Two (proper class) trees $A$ and $B$ on $\omega\times ORD$ are absolutely complemented iff:

- $p[A]\cap p[B]=\emptyset$ and $p[A]\cup p[B]=\omega^\omega$.
- Item 1 holds in all generic extensions.

A statement $\phi$ admits such a pair iff, in addition,

- In any forcing extension, $\phi(x)$ iff $x\in p[A]$.

The idea is that this is a precise, formal, definable approximation to the intuitive statement one would actually like, namely, that there are such trees describing $\phi$ that have this ``complementary'' behavior in all outer models. First-order logic limits ourselves to considering forcing extensions.

Let me point out that $\Sigma^1_1$ and $\Sigma^1_2$ statements admit absolutely complemented pairs, so the existence of such a pair is a natural (far reaching) generalization of the two cases above.

Once we accept large cardinals, we can show that much larger classes than $\Sigma^1_2$ admit absolutely complemented trees. For example, any projective statement does. Once again, the point is that as soon as we have the large cardinals and real parameters in our universe, we have the trees, and the trees certify in unambiguous forcing-unchangeable terms, whether the statements hold at any given real. It is in this sense that we consider these statements more tractable.

Here is a rough sketch of an example I particularly like, due to Martin-Solovay (for measurables) and Woodin (in its optimal form). For details, see my paper with Ralf Schindler, ``projective well-orderings of the reals,'' Arch. Math. Logic (2006) 45:783–793:

$V$ is closed under sharps iff $V$ is $\Sigma^1_3$-absolute. $(*)$

The right hand side means that for any $\Sigma^1_3$ statement $\phi$ (so now we have three alternations of quantifiers) and any two step forcing ${\mathbb P}∗\dot{\mathbb Q}$, for any $G$, ${\mathbb P}$-generic over $V$, any $H$, ${\mathbb Q}$-generic over $V[G]$, and for any real $x$ in $V[G]$, we have
$$ V[G]\models\phi(x)\Longleftrightarrow V[G][H]\models\phi(x). $$

The left hand side of $(*)$ is a weakening of "there is a proper class of measurable cardinals", which is how the statement is usually presented.

The proof of the implication from left to right in $(*)$ goes by building a tree of attempts to find a witness to the negation of a $\Sigma^1_2$ statement. The goal is that if such a witness can be added by forcing, then in fact we can find one in the ground model. If there is a forcing adding a witness, there is a countable transitive model where this is the case. Essentially, the tree gives the construction of such a model, bit by bit, and if we have a branch, then we have such a model.

So: If there is a witness added in a forcing extension, the tree will have there a branch. So it is illfounded. By absoluteness of well-foundedness, the tree has a branch in $V$. The sharps are used to ``stretch'' the model so that we can use Shoenfield absoluteness, and conclude that there must be a witness in $V$.

4) Projective absoluteness, a consequence of large cardinals, is established by showing the existence of absolutely complemented trees for any projective statement. The theory of universally Baire sets originates with this concept, and the closely related notion of homogeneously Suslin trees. All of this is also connected to determinacy. Once again, to drive the point home: Generic absoluteness is not the goal. The goal is the existence of the pair of trees. Once we have them, we have a strong certificate of truth or falsehood of a statement. I do not know if one is to accept the search for such trees as a more tractable problem than the original statement whose pair of trees we are now searching for. But it certainly says that consistency of the statement, using large cardinals or any combinatorial tools whatsoever, is enough to have a proof of the statement. This seems much more hopeful and generous an approach than if only proofs in the usual sense are allowed. The existence of these trees for projective statements is what I meant in a comment by ``large cardinals settle second order arithmetic.'' Put yet another way: If you show, for example, that a projective statement is not 'decidable' (in the presence of large cardinals), meaning that it is consistent and so is its negation, then you have either actually showed that certain large cardinals are inconsistent, or you have found a way of changing the truth of arithmetic statements, and both of these options are much more significant events than the proof of whatever the projective statement you were interested in was. More likely than not, the truth value of the statement will be uncovered at some point, and you know there is no ambiguity as of what it would be, since the witnessing trees are already present in the universe.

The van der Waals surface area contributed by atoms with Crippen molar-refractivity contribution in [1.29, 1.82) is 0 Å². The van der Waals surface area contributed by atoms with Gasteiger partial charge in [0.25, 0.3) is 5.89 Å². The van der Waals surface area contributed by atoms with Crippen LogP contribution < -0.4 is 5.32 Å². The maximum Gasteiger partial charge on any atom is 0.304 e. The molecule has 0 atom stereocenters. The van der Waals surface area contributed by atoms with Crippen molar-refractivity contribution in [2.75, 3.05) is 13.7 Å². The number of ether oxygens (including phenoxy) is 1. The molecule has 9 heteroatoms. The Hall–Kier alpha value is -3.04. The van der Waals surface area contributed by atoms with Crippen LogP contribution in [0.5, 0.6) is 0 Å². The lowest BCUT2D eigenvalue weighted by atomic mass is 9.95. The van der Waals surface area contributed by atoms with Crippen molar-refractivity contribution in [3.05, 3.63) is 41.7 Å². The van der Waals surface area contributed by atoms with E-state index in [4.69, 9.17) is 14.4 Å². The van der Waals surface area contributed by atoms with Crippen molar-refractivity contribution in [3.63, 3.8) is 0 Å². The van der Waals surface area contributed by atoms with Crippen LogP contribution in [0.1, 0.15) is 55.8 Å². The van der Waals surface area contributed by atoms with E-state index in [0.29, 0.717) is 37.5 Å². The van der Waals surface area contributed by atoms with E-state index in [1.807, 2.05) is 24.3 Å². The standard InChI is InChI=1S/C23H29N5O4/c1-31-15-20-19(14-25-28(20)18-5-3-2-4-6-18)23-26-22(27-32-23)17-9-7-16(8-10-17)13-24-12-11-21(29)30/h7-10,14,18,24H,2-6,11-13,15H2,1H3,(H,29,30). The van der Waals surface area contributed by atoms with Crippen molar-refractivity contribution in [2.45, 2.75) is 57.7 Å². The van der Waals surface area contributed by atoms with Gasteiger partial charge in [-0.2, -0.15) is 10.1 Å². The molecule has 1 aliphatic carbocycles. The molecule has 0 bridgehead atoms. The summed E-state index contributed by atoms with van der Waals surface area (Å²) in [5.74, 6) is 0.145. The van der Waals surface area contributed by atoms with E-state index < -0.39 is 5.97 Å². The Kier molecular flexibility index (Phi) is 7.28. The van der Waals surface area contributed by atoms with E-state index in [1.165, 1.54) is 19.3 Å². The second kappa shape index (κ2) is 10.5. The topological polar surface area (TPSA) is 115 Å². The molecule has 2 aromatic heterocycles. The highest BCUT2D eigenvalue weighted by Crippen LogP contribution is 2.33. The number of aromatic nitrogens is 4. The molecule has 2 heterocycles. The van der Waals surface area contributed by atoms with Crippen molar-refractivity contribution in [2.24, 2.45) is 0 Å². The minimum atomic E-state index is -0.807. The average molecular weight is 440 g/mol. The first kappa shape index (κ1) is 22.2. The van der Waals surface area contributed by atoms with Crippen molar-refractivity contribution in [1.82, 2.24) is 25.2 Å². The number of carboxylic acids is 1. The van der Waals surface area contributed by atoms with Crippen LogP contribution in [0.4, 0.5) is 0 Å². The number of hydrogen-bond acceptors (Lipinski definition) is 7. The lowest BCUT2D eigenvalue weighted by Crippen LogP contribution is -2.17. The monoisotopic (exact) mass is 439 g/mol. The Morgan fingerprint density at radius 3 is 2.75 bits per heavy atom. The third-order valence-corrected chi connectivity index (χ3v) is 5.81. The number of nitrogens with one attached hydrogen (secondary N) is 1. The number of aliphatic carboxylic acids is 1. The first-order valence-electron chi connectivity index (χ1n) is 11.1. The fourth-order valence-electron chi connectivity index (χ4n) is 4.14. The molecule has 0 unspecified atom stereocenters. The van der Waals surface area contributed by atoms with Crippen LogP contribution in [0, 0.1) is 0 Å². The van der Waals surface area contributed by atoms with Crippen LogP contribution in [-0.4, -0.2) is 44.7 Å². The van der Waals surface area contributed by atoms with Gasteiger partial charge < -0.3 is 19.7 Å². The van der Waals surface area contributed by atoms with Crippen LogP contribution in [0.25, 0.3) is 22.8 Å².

(In spite of its length, I am not completely happy with this answer, but I would need to get much more technical to expand on the many interesting points that your question raises. Hopefully there is some food for thought here. For nice references to some of the issues I mention here, Woodin's article in the Notices is a good place to start, and Steel's paper on the derived model theorem has much of the details.)